After a divorce, both the mother and the father become single parents. The default assumption in society is that the mother takes on the bulk of the parenting, but our children deserve both parents in their lives as far as possible.

Sitting at my desk on Monday morning, I open up my inbox and there I find waiting for me is the Dads4Kids/Fatherhood Foundation newsletter. “You beauty,” I think to myself, as I generally look forward to the opportunity to peruse the newsletter whenever I receive it.

I scroll through to the piece titled “Single Parenting” by Michael Meyerhoff. I scan the first couple of paragraphs and then, like a stake through my heart, I am wounded. My mind is flooded with those feelings from way back when I myself was sidelined so cruelly in the parenting of my beautiful children.

Dreams Dashed

I am filled with a deep sense of loss and sadness as I grieve for my aspirations as a parent within my immediate family.

I thought we had passed this stuff. I thought we had matured around this issue. However, I am obviously sadly mistaken, because there it is again in black and white. I am a man who is no longer a father because I do not live in the same house as my children.

So, as angry men should, I decided to do something positive and share with you my thoughts, tainted with those lost aspirations, but still my thoughts.


The aforementioned paper starts off well, “It’s important for you to try to maintain a relationship with your ex-spouse for the sake of your children.” Well, it’s not only important, I think to myself — it is critical, especially if both parents are seeking to assist their children to achieve their full potential.

The article goes on, “If you’ve just experienced a divorce, a separation, or the death of your spouse, you may be totally overwhelmed with your loss and with the new responsibilities that go with being a single parent.” Well, that sounds reasonable enough. Then comes the bombshell.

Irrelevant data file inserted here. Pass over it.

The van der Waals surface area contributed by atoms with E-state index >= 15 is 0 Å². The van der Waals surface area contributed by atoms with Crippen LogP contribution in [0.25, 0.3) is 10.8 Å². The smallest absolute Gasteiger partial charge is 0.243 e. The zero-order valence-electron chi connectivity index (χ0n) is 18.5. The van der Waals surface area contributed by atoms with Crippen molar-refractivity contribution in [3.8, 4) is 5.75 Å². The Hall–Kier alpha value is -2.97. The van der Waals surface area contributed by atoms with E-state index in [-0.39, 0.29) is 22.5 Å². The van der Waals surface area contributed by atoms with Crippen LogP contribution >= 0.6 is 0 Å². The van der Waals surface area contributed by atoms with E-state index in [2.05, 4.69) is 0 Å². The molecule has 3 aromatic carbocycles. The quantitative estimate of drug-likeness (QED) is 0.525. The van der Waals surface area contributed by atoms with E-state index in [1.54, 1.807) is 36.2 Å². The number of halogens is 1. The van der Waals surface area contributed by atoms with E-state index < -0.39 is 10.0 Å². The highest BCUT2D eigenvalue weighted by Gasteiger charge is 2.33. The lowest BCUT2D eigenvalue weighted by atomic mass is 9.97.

“There you are, totally in charge of decision-making, finances, breadwinning, and nurturing. It’s no wonder newly single parents often feel fatigue and depression. Most single parents today are women,” and I’m crushed.

The article goes on to state some obviously insightful wisdom. The problem for me is that on each occasion, when the author mentions PARENT, he actually means MOTHER, and by the absence of comment, he condones the abusiveness that parents must inflict on their children as they work to sideline the other parent.

Sadly, this author condones that behaviour — he oils the wheels of parents, both mothers and fathers who, with callous intention, conspire to sideline their children’s other parent and as a result, lower themselves to the form of a child abuser.

Stand Up

So, with the greatest humility and compassion for my fellow parents, I say to both mums and dads, those who refuse to join their wannabe oppressors: Rise and speak out. Do it loudly, do it often, do it with love and grace in your heart, and reclaim our relevance in your children’s lives.

As fathers, we need to advocate for our children’s rights to be loved and cared for by both parents, mothers and fathers, whether we are married or not, whether we live with our children or not, because we are both parents, and our roles, our relationships with our children, are much too important to our children’s future, for us to be sidelined by a reckless attention to the power of our words.

My challenge is simple. Rise up, I say, and call this rubbish what it is: RUBBISH!


By Raymond Lenton. Photo by Tatiana Syrikova.

About the Author: Guest Writer

Dads4Kids is a harm prevention charity committed to excellence in fathering. Our vision is to transform the nation by inspiring fathers to help their children be the best they can be. There’s a crisis in Australia. According to the Australian Bureau of Statistics, 870,000 children, more than 1 in 6, live without their biological father at home.

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